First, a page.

product (physical activity) and the user (tween), and engaged tweens at key
places and times when they might be both inactive and receptive to the brand
(7). The public sector redefined its terms — education had to include
persuasion, VERB was not a program but a brand, and pooling resources
with the private sector allowed the public agency, the Centers for Disease
Control and Prevention (CDC), to buy media time and the talents of marketing experts.
The agency also adjusted its concepts of performance measures and outcomes to
meet both private investors’ needs and public health’s goals.
Coming to consensus on definition of terms, methods, and measures is a crucial step in building trust when beginning a partnership evaluation. Although public health professionals may feel comfortable using the terms process, impact, and outcome measures, using the terms short-term, intermediate, and long-term indicators
is more descriptive and avoids confusion when working with partners from diverse
professional backgrounds. Different evaluation terms that the for-profit and nonprofit sectors may use in a public-private partnership are listed in
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Levels of Partnership Evaluation
In public-private partnerships, evaluation may measure 1) processes that sustain and renew partnership infrastructure and function; 2) programs intended to accomplish targeted activities or those that work directly toward the partnership’s goals; and 3) changes in health status or the community.
Appendix B details these 3 levels and sample measures for each. The aim of every partnership should be to evaluate something in each level.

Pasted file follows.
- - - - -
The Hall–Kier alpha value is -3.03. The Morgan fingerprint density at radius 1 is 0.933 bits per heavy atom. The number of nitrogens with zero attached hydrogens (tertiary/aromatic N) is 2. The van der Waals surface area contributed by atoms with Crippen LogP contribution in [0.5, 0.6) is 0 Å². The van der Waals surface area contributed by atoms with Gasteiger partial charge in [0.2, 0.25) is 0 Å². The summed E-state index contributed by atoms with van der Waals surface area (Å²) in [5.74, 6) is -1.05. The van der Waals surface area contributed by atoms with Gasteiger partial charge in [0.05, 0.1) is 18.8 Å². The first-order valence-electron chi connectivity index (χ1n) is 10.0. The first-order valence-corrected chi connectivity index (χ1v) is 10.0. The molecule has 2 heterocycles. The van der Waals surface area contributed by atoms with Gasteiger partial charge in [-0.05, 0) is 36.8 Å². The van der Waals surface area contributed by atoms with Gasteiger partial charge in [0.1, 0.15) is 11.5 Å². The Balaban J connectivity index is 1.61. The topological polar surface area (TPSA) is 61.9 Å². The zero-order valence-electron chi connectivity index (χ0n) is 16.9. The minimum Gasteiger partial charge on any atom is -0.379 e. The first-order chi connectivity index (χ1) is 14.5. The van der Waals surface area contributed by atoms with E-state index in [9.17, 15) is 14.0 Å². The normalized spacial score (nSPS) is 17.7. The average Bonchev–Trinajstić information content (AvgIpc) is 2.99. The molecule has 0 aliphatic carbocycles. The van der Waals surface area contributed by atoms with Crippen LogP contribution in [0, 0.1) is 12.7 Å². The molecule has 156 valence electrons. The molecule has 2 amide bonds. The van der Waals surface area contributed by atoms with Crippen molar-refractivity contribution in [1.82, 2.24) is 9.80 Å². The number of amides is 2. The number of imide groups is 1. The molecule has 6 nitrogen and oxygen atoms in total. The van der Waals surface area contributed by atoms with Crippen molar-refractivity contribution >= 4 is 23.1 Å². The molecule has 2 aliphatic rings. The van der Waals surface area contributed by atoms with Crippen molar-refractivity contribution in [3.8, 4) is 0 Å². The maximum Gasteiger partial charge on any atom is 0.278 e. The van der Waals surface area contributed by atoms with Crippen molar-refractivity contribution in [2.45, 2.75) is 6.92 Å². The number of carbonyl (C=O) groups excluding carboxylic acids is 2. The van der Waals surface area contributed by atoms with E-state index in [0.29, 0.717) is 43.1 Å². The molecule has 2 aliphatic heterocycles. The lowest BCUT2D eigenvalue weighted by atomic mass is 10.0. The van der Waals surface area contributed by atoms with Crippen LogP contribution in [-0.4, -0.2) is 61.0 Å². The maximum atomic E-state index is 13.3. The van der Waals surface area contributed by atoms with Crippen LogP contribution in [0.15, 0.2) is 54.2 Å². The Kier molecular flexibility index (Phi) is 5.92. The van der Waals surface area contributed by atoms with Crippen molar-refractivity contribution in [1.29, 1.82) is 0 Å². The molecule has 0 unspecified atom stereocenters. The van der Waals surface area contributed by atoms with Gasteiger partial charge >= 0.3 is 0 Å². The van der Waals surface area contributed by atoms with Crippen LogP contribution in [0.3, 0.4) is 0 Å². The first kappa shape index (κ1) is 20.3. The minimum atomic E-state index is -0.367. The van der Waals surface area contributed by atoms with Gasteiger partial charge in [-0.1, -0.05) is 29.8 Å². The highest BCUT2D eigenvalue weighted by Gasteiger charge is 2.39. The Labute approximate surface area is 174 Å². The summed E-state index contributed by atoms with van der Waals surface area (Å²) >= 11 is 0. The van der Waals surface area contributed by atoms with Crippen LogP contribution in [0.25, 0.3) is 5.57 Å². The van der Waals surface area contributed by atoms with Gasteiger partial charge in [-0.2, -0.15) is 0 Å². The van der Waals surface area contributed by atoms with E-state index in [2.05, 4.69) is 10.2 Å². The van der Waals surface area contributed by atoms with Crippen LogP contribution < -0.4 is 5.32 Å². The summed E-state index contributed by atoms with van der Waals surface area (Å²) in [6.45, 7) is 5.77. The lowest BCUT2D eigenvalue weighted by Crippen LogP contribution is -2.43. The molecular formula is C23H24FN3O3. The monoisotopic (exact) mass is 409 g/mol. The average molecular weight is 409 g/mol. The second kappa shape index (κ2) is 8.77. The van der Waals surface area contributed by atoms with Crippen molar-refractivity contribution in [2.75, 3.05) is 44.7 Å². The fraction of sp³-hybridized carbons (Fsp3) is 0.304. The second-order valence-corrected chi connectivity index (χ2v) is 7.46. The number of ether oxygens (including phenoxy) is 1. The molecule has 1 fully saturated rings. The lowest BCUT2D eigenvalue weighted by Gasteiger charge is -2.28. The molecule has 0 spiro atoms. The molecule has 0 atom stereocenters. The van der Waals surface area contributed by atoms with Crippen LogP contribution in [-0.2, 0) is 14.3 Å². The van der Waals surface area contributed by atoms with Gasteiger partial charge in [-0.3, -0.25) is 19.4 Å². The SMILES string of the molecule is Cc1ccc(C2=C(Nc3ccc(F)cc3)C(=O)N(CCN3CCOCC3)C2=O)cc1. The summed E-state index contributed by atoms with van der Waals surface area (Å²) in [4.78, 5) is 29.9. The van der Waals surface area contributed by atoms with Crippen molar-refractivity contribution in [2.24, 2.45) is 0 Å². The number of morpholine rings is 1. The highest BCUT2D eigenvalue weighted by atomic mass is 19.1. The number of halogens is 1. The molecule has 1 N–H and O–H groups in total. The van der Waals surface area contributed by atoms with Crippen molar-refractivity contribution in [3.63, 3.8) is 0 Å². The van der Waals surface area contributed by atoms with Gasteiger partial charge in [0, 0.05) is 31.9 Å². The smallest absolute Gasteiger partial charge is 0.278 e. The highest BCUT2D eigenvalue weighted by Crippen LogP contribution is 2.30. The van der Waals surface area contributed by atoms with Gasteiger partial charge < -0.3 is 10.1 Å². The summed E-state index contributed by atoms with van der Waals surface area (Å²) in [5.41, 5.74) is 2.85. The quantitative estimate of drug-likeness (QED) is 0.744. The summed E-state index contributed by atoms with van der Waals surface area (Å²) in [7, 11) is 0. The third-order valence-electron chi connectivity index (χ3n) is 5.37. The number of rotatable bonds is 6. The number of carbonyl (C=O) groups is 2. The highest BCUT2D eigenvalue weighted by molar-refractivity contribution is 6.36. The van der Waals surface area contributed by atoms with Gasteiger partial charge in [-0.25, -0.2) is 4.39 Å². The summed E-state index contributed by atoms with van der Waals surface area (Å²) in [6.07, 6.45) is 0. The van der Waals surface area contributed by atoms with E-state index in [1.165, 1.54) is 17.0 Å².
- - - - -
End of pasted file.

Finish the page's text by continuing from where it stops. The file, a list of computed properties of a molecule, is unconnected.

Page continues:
Conducting a member survey to assess satisfaction with how the organization functions (level 1), evaluating 1 program or activity that the partnership conducts (level 2), and collecting extant data on key health indicators (level 3) are reasonable expectations for an annual evaluation plan.
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Steps in Partnership Evaluation
Many practical frameworks and models exist that can help partnerships develop evaluation plans, but the focus here is on the Framework for Program Evaluation in Public Health (8,9). The framework guides its users in selecting evaluation strategies that are useful, feasible, ethical, and accurate — its 6 steps help increase understanding of a partnership’s context as well as its outcomes. The steps have been refined and described below to apply to partnership evaluation.
Step 1: Engage the stakeholders
Engaging stakeholders means fostering participation and power sharing among people invested in the evaluation and its findings. Stakeholders include 1) those involved in program operations (eg, partners, public relations professionals, lawyers, sponsors, funders, collaborators, administrators, managers, business owners, staff), 2) those served or affected by the program (eg, clients, customers, families, neighborhood organizations, academic institutions, elected officials, advocacy groups,